Don’t click that link! Your guide to email and text scams

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I got a text that said, “You got $89.95 from Manitoba Hydro.”

It told me to click a link so the money would be sent through INTERAC.

I’m not the one who pays our hydro bill at home so I deleted the text and looked online for similar scams.


The text I got is a way to smish. Smishing is trying to get private information like bank account numbers and passwords by text message.

The goal is to get bank account numbers, passwords, credit card details, and SIN. It is called phishing by email, and vishing by phone call.

Clicking the link will take me to a page where I would be asked for bank account information so they can deposit the money. The scammer will get into my account and steal my money quickly.

Kinds of smishing scams:

  1. Porting fraud– A text will say that your phone company has received a request to move your number to another carrier. If you get this kind of text, don’t click any links. Call your provider immediately using their number on their official website (not the number on the text message). Let them know that you did not request it.
  2. Canada Revenue Agency (CRA) tax refund – This scam happens from January to April. An email will say that the CRA sent your tax refund via INTERAC e-transfer. It will have a link to a bank webpage (for example, RBC or BMO). It will also say you can click to get the money. This is fake. The scammer wants to get your personal, bank account, or credit card information.
  3. Update your bank account information – An email or text will say that your account is frozen. It will say “click a link to confirm your bank account details”. Your bank will never send an email like this.
  4. Mystery Shopper– This message will ask if you want to be a mystery or secret shopper. It will ask you to click on a link and write your name. The scammer will send you a cheque to put into your account. They will ask you to buy items from stores. Often times, the cheque has a bigger amount than what you need for shopping. The scammer will ask you to send them the extra money. Later on, the bank will find out that the cheque is fake. You would have to pay for the items you shopped. The scammer gets the money you sent.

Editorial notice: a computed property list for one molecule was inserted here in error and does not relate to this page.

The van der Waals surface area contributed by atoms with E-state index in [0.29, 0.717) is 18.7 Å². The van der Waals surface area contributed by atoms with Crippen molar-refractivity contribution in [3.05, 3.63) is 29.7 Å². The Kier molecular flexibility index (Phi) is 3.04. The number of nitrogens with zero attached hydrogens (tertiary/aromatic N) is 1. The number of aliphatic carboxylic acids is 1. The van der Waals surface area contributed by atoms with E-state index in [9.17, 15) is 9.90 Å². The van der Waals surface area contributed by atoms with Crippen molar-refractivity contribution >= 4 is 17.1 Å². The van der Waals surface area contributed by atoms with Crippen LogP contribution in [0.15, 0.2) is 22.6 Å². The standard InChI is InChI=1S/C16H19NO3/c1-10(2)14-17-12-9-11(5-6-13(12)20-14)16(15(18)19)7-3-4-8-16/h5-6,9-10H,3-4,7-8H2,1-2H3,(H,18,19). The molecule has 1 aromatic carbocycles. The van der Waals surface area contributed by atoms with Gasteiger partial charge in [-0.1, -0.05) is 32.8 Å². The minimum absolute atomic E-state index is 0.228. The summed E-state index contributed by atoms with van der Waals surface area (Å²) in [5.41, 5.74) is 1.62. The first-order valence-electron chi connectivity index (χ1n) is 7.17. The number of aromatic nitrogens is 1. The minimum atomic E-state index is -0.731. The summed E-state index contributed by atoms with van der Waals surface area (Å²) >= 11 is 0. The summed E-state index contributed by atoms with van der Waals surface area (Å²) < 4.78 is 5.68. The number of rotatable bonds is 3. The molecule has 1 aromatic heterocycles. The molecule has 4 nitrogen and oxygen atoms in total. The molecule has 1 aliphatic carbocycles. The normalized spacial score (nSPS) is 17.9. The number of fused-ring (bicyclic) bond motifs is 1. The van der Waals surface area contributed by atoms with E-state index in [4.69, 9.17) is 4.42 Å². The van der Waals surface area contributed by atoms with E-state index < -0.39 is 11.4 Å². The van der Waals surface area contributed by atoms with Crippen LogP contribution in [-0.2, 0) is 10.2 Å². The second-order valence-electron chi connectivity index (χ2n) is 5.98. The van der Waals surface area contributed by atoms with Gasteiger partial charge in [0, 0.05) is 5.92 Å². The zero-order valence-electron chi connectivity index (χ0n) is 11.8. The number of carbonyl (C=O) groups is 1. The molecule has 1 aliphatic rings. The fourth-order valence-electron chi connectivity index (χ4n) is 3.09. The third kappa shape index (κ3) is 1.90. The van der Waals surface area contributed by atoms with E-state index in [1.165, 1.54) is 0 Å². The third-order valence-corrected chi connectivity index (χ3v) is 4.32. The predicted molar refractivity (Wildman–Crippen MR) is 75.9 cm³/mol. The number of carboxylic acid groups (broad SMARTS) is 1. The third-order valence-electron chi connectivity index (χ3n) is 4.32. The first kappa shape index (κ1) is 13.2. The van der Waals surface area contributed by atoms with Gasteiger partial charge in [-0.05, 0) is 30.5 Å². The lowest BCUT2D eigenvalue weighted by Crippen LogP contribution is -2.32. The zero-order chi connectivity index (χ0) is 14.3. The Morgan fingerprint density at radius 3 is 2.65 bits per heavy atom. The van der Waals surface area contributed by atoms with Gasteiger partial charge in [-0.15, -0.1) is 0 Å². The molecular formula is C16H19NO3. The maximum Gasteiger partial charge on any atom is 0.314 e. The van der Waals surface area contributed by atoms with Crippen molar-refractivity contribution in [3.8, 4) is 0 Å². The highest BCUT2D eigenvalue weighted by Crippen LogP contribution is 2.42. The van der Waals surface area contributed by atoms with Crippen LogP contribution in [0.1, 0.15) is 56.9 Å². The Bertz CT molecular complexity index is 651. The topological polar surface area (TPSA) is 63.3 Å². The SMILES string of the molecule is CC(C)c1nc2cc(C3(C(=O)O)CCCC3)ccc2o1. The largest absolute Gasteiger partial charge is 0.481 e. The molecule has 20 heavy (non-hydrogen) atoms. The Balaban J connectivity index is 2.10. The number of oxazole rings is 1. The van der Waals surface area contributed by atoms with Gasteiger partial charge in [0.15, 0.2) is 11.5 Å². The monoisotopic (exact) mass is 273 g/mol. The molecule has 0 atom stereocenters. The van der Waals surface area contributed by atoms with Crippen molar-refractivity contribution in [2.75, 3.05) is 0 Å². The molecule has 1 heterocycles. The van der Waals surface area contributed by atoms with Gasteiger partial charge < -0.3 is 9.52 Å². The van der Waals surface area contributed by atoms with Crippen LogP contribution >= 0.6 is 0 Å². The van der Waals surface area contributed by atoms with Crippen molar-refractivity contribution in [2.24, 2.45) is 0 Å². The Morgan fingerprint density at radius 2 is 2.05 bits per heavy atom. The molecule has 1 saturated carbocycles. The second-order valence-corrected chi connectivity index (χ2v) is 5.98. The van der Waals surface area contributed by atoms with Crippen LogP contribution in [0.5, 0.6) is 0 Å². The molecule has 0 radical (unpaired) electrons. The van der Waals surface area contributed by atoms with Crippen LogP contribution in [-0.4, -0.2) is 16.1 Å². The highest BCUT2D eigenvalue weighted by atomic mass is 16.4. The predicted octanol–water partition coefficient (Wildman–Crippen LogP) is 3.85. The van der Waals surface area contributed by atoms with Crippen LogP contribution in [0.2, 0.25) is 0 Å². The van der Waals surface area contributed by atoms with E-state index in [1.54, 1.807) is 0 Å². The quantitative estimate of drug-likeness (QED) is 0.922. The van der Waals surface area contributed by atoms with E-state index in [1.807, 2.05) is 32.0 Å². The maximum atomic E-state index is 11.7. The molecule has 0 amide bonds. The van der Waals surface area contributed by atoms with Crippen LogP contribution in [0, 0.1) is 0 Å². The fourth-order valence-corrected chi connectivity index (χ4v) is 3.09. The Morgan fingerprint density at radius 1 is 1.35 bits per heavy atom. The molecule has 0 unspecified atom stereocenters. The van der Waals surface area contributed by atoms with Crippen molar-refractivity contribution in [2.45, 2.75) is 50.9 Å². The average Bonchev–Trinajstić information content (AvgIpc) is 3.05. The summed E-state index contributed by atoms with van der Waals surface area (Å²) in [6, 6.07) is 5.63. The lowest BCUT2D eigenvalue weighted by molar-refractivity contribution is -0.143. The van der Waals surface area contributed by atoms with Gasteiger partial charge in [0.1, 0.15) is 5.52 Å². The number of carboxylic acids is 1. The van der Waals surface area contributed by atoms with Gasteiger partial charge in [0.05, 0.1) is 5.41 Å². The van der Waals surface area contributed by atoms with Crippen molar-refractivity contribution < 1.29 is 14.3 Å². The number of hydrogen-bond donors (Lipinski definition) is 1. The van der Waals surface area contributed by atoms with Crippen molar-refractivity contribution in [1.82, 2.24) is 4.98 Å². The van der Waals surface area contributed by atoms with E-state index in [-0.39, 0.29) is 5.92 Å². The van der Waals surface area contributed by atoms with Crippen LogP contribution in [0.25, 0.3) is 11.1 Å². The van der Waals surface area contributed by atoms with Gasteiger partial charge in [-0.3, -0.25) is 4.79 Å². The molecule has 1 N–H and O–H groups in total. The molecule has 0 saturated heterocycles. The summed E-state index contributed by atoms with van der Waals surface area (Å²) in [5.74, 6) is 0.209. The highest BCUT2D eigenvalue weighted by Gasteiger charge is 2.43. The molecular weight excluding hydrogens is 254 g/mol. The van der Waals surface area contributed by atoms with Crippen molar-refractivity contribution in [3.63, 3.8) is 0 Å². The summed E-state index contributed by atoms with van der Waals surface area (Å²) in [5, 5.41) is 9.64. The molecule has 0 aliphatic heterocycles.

How to protect yourself from SMS or email scams:

  1. Legitimate companies and organizations don’t use texts or calls for official communication.
    • The government, your bank, or the CRA will never contact you to ask for money back or announce tax refunds. They will also not ask for private information over the phone, through email, or text.
    • If you’re not sure if a text from a store or company is real, call Customer Service and ask.
    • If a message looks fake, look online to see if it’s a common scam .Know the latest scams from the Canadian Anti-Fraud Centre.
  2. Do not click links right away
    • Do not click on any links or download anything if you do not know the sender. It could load viruses, spyware, or ransomware that can lock your phone or computer.
    • Do not call or text the sender to ask. If it is a scammer, calling them back will let them know that your number is active. They will use your number again for other scams.
  3. Check for errors
    • Scam messages have bad spelling, no punctuation, incorrect capitalization, and wrong grammar.
    • Check links in the message. Sites where you need to enter personal information should start with ‘https’ not ‘http’.
  4. Don’t take a message seriously if you’re not expecting money or an email from someone.
    • The message is not real if it offers something that sounds too good to be true.
    • Check links without clicking on them. Right click on the link, copy it, then paste it on a service like CheckShortURL, Norton Safe Web, URLVoid, or ScanURL. These sites can tell you if a link is safe.
  5. Keep your personal information private
    • Do not share personal information on social media posts.
    • Be careful of emails or text messages that ask you to update information in you online accounts.
  6. Report it – Do not delete scam messages right away. Send it to your telecom provider or report to the Canadian Anti-Fraud Centre .This could keep others from becoming a victim and stop the fraud from spreading.

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